Stranger Things and the Middle School Unknowns

Stranger Things


I first came across Stranger Things on social media, in a parenting forum for parents of middle school-aged children. Someone had posted a link and stated that they had found that it was a nice source of connection with their child over the experience of coming of age, based on the writers’ own childhoods in Durham. I have a tendency to look for the important chunks of information, and not to process the details, so this is what I saw: “Connect with your kid, Durham, TV show.” That was all I needed to put the show in my queue. Admittedly, I could have read the Netflix description as well, but that would again involve attending to details.

As we settled onto the couch to watch the first episode, I felt nostalgia well before the episode even launched. My son was at my side, and we were excited to have a program to share- it had been a long time since we read books together at night and our split-level home tends to give him too much opportunity to be on his own. For years, we had plowed through books together each night, and he ended that tradition about one year ago. I had been replaced by independent reading and X-box games shared with dad. We are so close to the time when he won’t want to have a program in common, and he can be quiet compared to his sisters- less drama to draw our attention. Kids from the 80’s playing Dungeons and Dragons and facing early adolescent struggles, what could be better?

Stranger Things

Had I read the whole social media post, I would have been prepared for the fact that this was actually a scary program, which was pretty evident within the first three minutes of the first episode. By the time the opening credits had rolled, we had jumped a couple of times and my son had buried his head in the crook of my arm. I asked him if he wanted to go on with the program, and he emphatically stated that he did. We rolled through an opening school scene involving bullying, and then slid right into budding teenage sexuality. Thomas wasn’t sure which was more frightening- the kidnapping or the making out; his personality involves significant attention to rule adherence and not pushing any limits. There was so, so much smoking. We watched episodes 1 and 2 in the first night, and Thomas tried to head off to his normal bedroom to sleep- he quickly came back up and stated that he needed to sleep with us. We rejected that plan immediately. His only other option was to sleep in the spare bed in littlest sister’s room. When we headed to bed later, I was amused to find him actually sleeping with littlest sister- it turned out that she would be his safe place for that night.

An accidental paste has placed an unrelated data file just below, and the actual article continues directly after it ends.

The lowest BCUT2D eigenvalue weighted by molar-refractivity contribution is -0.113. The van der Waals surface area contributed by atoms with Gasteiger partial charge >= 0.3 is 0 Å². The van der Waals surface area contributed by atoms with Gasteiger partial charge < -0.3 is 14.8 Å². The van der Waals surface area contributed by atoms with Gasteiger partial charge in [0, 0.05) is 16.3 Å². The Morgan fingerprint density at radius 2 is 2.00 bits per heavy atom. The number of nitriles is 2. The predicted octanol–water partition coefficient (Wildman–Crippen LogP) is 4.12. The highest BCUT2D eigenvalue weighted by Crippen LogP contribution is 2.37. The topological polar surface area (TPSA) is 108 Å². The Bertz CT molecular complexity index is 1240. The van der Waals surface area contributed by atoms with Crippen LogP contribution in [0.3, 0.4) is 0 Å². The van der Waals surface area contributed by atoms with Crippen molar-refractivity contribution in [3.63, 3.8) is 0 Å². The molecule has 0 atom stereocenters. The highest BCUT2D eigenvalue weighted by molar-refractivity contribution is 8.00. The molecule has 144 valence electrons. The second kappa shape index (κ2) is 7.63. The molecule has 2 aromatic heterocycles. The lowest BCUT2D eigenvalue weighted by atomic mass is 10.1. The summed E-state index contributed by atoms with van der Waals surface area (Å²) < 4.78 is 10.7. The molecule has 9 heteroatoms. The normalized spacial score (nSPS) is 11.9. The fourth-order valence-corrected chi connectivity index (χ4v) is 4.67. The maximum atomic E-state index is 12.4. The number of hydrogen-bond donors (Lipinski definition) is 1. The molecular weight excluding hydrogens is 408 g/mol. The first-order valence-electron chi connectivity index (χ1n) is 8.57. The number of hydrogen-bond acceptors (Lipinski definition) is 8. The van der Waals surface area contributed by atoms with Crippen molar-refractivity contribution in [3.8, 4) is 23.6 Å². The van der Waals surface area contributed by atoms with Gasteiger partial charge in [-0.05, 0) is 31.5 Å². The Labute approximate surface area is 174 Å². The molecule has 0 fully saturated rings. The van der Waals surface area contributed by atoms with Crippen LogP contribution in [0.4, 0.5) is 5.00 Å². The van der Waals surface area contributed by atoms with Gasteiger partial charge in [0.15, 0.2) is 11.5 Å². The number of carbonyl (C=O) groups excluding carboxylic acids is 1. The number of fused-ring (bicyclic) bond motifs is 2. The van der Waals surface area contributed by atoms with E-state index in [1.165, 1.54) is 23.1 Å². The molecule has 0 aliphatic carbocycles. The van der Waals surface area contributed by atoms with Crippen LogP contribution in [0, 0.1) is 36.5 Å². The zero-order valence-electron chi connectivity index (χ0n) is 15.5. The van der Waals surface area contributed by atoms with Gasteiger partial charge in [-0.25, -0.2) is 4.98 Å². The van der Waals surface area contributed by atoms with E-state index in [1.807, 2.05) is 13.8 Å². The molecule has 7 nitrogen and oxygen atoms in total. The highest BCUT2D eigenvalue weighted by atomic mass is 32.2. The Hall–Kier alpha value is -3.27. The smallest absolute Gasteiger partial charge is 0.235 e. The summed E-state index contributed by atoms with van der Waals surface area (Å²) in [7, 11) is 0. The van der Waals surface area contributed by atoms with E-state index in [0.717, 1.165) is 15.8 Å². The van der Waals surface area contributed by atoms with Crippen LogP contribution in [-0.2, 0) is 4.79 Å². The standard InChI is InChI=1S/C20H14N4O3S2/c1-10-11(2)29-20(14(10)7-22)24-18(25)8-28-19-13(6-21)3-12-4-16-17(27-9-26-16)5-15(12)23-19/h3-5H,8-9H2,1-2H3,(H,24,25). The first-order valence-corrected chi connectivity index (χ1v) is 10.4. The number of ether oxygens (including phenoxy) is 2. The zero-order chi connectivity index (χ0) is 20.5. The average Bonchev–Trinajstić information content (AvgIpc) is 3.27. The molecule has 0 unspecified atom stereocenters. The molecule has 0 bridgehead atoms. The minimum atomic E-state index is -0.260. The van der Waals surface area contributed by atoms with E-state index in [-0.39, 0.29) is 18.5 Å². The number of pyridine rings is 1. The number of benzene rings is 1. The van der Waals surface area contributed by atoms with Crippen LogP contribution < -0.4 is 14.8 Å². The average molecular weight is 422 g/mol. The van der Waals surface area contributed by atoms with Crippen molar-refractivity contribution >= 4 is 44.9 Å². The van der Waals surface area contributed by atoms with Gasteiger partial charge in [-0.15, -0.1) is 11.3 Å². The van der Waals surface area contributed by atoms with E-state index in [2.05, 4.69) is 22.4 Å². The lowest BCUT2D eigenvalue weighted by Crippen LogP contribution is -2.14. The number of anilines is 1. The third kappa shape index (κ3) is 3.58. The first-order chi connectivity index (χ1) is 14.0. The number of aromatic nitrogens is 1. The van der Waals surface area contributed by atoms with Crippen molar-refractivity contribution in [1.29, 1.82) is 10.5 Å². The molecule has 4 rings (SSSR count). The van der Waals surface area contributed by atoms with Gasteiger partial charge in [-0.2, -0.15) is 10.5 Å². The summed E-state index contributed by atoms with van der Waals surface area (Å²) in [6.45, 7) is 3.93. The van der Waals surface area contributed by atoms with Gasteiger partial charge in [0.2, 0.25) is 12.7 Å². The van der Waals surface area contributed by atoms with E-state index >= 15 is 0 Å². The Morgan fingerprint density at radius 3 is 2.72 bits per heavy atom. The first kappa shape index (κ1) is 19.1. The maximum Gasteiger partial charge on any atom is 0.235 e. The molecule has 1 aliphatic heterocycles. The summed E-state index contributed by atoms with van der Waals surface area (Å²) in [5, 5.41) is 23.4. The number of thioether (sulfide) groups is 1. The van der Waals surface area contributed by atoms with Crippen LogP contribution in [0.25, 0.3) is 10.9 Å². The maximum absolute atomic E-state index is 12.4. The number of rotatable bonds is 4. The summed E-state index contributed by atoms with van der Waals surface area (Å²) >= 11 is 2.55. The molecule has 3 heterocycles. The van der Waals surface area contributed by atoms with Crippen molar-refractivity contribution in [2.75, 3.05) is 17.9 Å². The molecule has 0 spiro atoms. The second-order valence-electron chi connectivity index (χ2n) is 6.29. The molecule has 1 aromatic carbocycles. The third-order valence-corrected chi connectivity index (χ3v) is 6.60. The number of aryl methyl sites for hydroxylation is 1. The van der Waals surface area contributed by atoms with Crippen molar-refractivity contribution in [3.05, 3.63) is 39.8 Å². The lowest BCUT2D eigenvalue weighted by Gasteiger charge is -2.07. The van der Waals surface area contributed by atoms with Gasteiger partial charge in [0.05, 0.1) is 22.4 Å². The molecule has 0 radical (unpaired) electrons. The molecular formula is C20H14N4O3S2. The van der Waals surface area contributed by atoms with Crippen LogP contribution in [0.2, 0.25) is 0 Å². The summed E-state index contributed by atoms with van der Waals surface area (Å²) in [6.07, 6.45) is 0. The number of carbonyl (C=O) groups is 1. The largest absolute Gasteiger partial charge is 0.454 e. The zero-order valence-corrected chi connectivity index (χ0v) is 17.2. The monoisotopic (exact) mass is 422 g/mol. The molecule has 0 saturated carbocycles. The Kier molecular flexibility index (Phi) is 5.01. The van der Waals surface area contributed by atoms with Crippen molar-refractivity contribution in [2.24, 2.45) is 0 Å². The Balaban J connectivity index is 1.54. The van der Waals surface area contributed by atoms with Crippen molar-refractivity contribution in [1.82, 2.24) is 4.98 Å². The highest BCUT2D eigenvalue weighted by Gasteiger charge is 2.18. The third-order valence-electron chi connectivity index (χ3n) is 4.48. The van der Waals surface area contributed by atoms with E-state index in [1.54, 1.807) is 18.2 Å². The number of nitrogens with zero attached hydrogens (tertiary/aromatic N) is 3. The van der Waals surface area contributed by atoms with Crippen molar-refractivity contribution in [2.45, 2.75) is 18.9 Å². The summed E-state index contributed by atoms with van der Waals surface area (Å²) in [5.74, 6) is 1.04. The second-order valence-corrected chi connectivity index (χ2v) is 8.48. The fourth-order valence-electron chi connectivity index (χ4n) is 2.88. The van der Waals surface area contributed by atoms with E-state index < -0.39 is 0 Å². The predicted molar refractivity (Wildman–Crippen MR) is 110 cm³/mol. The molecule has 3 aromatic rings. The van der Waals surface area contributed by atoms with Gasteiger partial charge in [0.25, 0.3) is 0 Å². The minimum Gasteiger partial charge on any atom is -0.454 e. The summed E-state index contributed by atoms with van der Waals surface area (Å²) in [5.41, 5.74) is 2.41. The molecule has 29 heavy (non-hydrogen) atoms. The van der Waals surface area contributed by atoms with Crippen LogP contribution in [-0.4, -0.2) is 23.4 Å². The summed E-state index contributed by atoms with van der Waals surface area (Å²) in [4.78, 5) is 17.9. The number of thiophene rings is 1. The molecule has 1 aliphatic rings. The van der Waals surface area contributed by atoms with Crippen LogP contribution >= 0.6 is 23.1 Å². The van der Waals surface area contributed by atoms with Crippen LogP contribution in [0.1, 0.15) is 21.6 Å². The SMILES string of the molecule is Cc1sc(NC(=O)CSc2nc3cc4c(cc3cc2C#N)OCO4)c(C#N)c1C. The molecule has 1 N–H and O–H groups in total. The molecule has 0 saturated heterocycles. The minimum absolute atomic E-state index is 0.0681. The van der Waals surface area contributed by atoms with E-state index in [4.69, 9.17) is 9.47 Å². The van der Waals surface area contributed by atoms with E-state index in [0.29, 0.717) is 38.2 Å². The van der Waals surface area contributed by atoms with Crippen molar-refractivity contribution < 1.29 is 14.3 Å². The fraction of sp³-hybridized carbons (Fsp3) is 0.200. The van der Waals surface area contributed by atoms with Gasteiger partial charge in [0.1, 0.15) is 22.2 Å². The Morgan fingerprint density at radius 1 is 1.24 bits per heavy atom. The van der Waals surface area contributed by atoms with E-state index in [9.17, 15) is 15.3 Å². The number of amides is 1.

I run most mornings with a good friend who also has sons entering middle school, and we had a good chuckle at my bad decision. My plan for “coming of age” programming was a disaster, and sadly this wouldn’t be the first time that my enthusiasm to share an interest with a child resulted in some trauma on their part; my middle child has been experiencing health-related anxiety for the past 6 months after I took her interest in medicine as a reason to watch “Trauma: Life in the ER” together. Further sharing at the Southeast Psych lunch table confirmed that I would likely not win parent of the year and really needed to do more research before I made TV selections. When I got home from work, however, Thomas surprised me by asking to watch the next episode. He stated that he was over any initial fear, and wanted to find out what would happen next. Each episode ends with a pretty big jolt, so it was actually very easy to get hooked.

Stranger Things

To get a more thorough perspective on the experience, I thought I would have some input from Thomas, here is what he had to say: “The first episode was scary but very exciting. In the first ten minutes of the first episode I was hooked. I got a scared and had to sleep with my sister but in the end I was fine. I wanted to watch more and more and each night. I would beg my mom to watch another episode. My dad watched it with us too but he didn’t seem as hooked as us. He was mostly on his phone. When the Olympics started my dad said that we couldn’t watch the last episode until the Olympics ended. When we did watch the last episode it made me less scared because the monster died. I am fine now that I know I won’t be taken to another dimension. “

In true horror movie tradition, the episodes were much easier when the monster was revealed and we knew his limits. We had an interesting discussion with the absence of parents in much of the storyline; Thomas felt that the Will Byer’s mom (played by Winona Ryder) seemed like the only parent who was really interested in her kid, but then conceded that it is possible that her interest was actually triggered by his disappearance. Over the course of eight episodes, I feel like I got to watch my son grow up a little. We went from the fear induced by an unknown entity, watching him navigate his fear of the unknown, and then seeing him move into full-fledged confidence to face down the monster without a face. This was the biggest thrill of all, even if he didn’t get all of the great 80’s movie references. I suggested that together we watch the movies that were inspirations for some of the major scenes in Stranger Things, but he declined. I guess I just have to wait for another season. It felt like an amazing way to complete the summer before his own new “upside down:” middle school.


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